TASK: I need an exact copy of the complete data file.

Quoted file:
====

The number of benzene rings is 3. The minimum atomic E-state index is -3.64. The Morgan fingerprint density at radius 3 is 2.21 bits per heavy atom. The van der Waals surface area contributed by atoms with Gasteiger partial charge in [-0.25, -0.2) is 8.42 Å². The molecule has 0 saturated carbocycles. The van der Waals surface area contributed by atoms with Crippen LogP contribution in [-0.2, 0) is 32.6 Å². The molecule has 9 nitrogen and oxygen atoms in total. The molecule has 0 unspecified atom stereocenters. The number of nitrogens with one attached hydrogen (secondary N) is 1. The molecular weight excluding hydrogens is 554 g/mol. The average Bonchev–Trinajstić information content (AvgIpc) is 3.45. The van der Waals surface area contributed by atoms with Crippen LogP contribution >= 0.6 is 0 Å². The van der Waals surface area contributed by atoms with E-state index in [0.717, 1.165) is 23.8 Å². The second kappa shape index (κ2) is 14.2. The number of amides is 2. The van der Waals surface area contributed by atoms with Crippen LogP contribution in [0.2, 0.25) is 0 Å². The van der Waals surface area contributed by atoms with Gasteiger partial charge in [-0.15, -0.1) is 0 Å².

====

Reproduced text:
The number of benzene rings is 3. The minimum atomic E-state index is -3.64. The Morgan fingerprint density at radius 3 is 2.21 bits per heavy atom. The van der Waals surface area contributed by atoms with Gasteiger partial charge in [-0.25, -0.2) is 8.42 Å². The molecule has 0 saturated carbocycles. The van der Waals surface area contributed by atoms with Crippen LogP contribution in [-0.2, 0) is 32.6 Å². The molecule has 9 nitrogen and oxygen atoms in total. The molecule has 0 unspecified atom stereocenters. The number of nitrogens with one attached hydrogen (secondary N) is 1. The molecular weight excluding hydrogens is 554 g/mol. The average Bonchev–Trinajstić information content (AvgIpc) is 3.45. The van der Waals surface area contributed by atoms with Crippen LogP contribution >= 0.6 is 0 Å². The van der Waals surface area contributed by atoms with E-state index in [0.717, 1.165) is 23.8 Å². The second kappa shape index (κ2) is 14.2. The number of amides is 2. The van der Waals surface area contributed by atoms with Crippen LogP contribution in [0.2, 0.25) is 0 Å². The van der Waals surface area contributed by atoms with Gasteiger partial charge in [-0.15, -0.1) is 0 Å².